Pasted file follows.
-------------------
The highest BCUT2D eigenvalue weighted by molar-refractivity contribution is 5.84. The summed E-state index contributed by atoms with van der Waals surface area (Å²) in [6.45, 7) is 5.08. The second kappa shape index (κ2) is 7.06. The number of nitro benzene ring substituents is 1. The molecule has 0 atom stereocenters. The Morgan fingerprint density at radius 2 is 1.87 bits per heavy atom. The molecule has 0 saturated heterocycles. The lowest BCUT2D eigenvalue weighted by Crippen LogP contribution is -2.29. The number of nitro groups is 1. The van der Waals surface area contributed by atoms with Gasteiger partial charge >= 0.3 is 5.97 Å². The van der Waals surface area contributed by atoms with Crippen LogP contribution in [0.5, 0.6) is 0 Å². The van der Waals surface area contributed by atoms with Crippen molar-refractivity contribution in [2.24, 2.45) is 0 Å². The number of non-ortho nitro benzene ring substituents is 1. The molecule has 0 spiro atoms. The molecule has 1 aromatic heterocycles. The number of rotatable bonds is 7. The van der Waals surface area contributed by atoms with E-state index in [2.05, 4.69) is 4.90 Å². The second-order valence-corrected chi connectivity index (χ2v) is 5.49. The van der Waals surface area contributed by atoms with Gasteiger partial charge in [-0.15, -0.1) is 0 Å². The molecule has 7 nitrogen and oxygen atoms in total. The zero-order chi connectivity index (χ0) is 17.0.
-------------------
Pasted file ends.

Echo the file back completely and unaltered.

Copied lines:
The highest BCUT2D eigenvalue weighted by molar-refractivity contribution is 5.84. The summed E-state index contributed by atoms with van der Waals surface area (Å²) in [6.45, 7) is 5.08. The second kappa shape index (κ2) is 7.06. The number of nitro benzene ring substituents is 1. The molecule has 0 atom stereocenters. The Morgan fingerprint density at radius 2 is 1.87 bits per heavy atom. The molecule has 0 saturated heterocycles. The lowest BCUT2D eigenvalue weighted by Crippen LogP contribution is -2.29. The number of nitro groups is 1. The van der Waals surface area contributed by atoms with Gasteiger partial charge >= 0.3 is 5.97 Å². The van der Waals surface area contributed by atoms with Crippen LogP contribution in [0.5, 0.6) is 0 Å². The van der Waals surface area contributed by atoms with Crippen molar-refractivity contribution in [2.24, 2.45) is 0 Å². The number of non-ortho nitro benzene ring substituents is 1. The molecule has 0 spiro atoms. The molecule has 1 aromatic heterocycles. The number of rotatable bonds is 7. The van der Waals surface area contributed by atoms with E-state index in [2.05, 4.69) is 4.90 Å². The second-order valence-corrected chi connectivity index (χ2v) is 5.49. The van der Waals surface area contributed by atoms with Gasteiger partial charge in [-0.15, -0.1) is 0 Å². The molecule has 7 nitrogen and oxygen atoms in total. The zero-order chi connectivity index (χ0) is 17.0.